Did You Notice? …. Daniel Hemric never won a NASCAR race? That’s the tough answer for critics crying foul over Richard Childress Racing’s decision Tuesday (Sept. 17) to release Hemric from his Monster Energy NASCAR Cup Series ride at the end of the season.
That’s a hard pill to swallow for a personable, energetic 28-year-old driver who’s currently leading the Rookie of the Year race. Hemric may only have just one top-five finish this year but that’s one more than teammate Austin Dillon. RCR as a whole has had a down year across the board on the Cup side; no one using their chassis or engine combination made the postseason. The best average finish for any RCR-aligned driver is Dillon with a mediocre 20.2.
The problem for Hemric is there’s one shining star within the whole RCR organization right now: reigning NASCAR Xfinity Series champion Tyler Reddick. Reddick enters the postseason in position to deliver a second straight championship, earning five wins and 20 top-five finishes in 26 races. It’s a resume that’s Cup-level ready, growing within an organization that can’t afford to lose him.
But RCR’s awful 2019 has made finding additional sponsorship a virtual impossibility. As it is, longtime backer Dow Chemical hasn’t been seen on its No. 3 car in months. (The team insists they’ll be back at full speed come February 2020). So faced with the prospect of three drivers battling over two Cup seats, it comes down to a comparison between Hemric and Reddick.
That’s where Hemric’s resume, as heartwarming a story as it may be, falls short. He’s now had 145 career starts across NASCAR’s top-tier divisions, many of which came in equipment capable of winning. He’s earned a respectable 39 top-five finishes along with two Championship 4 appearances in the Xfinity title chase.
But none of those starts in Trucks, Xfinity or Cup ended in victory lane. In Hemric’s entire career, he’s led 662 laps across the board; Reddick’s led 719 laps in Xfinity alone the past three seasons. Hemric’s expected replacement in the No. 8 Cup car for 2020 brings that perfect blend of consistency and winning pedigree RCR’s been looking for. Heck, he already has a top-10 finish in Cup this year driving a part-time schedule.
It’s a tough break for Hemric, a driver who really deserved a second year to sharpen his skills in Cup. But a NASCAR garage built on fleeting financial support these days doesn’t allow for the type of patience given to other drivers as recently as 10 years ago. Consistency can only do you so many favors in middle-tier equipment, especially when a win earns you an automatic playoff berth.
That’s where the focus is these days, on the championship, and it’s clear Reddick gives RCR a better chance to deliver on that goal year in and year out.
Did You Notice? … Contact has been a part of some of the biggest moments in NASCAR? You have the 1979 Daytona 500, where Donnie Allison and Cale Yarborough banged fenders on the final lap before crashing in a heap of metal on the backstretch. There was the 2003 race at Darlington in which Ricky Craven and Kurt Busch used every ounce of their race cars in a finish that was settled by inches. As recently as last summer, a battle between Kyle Busch and Kyle Larson became the most talked about ending in the history of Chicagoland Speedway.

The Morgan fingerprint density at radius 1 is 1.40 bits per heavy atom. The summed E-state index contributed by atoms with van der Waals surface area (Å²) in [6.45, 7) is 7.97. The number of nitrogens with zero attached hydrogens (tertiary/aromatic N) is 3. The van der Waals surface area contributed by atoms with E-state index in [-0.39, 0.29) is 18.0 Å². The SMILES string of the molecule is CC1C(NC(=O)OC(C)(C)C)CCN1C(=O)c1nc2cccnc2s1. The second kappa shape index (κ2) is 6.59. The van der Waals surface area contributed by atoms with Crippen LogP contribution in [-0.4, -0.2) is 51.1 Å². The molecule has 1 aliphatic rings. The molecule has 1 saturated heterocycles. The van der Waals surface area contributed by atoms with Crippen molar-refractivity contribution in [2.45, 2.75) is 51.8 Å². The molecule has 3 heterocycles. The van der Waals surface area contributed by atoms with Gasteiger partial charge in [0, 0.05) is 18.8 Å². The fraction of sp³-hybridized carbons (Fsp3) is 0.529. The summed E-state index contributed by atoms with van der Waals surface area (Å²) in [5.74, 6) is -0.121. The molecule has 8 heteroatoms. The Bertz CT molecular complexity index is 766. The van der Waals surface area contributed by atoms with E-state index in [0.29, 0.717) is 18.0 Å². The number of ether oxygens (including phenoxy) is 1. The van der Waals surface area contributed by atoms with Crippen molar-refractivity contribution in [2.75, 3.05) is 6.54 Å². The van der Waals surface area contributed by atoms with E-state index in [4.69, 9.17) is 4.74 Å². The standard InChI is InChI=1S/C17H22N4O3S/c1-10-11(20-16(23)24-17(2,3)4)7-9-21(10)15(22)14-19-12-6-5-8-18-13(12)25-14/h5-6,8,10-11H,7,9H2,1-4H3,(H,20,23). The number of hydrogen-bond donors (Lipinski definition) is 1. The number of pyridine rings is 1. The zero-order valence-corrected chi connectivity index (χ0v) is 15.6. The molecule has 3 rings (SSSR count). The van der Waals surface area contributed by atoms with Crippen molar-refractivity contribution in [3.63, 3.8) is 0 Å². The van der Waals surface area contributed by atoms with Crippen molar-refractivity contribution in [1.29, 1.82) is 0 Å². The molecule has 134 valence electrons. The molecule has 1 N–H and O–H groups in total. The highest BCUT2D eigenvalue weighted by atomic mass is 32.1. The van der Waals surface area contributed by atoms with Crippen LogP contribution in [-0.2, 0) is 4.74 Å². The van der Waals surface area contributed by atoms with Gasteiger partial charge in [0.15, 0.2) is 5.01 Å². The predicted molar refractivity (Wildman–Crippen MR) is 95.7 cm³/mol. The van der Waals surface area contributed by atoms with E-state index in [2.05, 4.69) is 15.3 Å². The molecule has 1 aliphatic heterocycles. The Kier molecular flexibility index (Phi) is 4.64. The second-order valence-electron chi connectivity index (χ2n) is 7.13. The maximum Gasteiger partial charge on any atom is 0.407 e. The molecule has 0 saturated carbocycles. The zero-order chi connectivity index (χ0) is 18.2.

The problem is, too often these days, contact is causing unintended consequences. Take last week’s wreck at Las Vegas Motor Speedway between Kurt Busch and Martin Truex Jr. A little bit of fender-rubbing on a restart between them caused Busch to slam into the wall with a flat tire just a few laps later. The type of racing that would cause cheers from the grandstands ruined a race driver’s day instead… and became a lesson for other playoff drivers not to try it.
“Everyone wants to try to get in the middle and that’s where you make up the most spots,” Kurt Busch explained afterwards. “Truex and I were going for the same piece of real estate.
“It’s unfortunate that you just barely touch somebody and you have a flat tire,” Chase Elliott told NBCSN after the race. “But that’s the box that we’re in. That really needs to be addressed… it’s hard to be aggressive and not make a little mistake here or there.”
Those little “mistakes,” the kind the sport was built on may have kept Kurt Busch from advancing in the playoffs, potentially ruining an impressive year for him at Chip Ganassi Racing.
It’s an issue one can only hope the new Gen-7 chassis is attempting to address.
Did You Notice? … Quick hits before taking off….
- I wouldn’t write Erik Jones off just yet. A mechanical failure at the worst possible moment, in the playoff opener at Las Vegas Motor Speedway, leaves him 26 points behind the cutoff line for the Round of 12. But the Charlotte Roval is the most unpredictable race in the postseason, even more so than Talladega Superspeedway, and Jones remains one of the hottest drivers on the Cup circuit. Two top-five finishes combined with stage bonuses would still get the job done.
- Speedway Motorsports, Inc. is closing in on the finishing touches of a deal that would take the company private. The big question now is what happens next? Will they package it up and sell it to NASCAR as consolidation continues? Will they try to buy more racetracks? Are they going to use their leverage against Daytona Beach long-term if the 2021 schedule doesn’t go their way? Remember, SMI has about a third of the race dates on the Cup slate for 2020.
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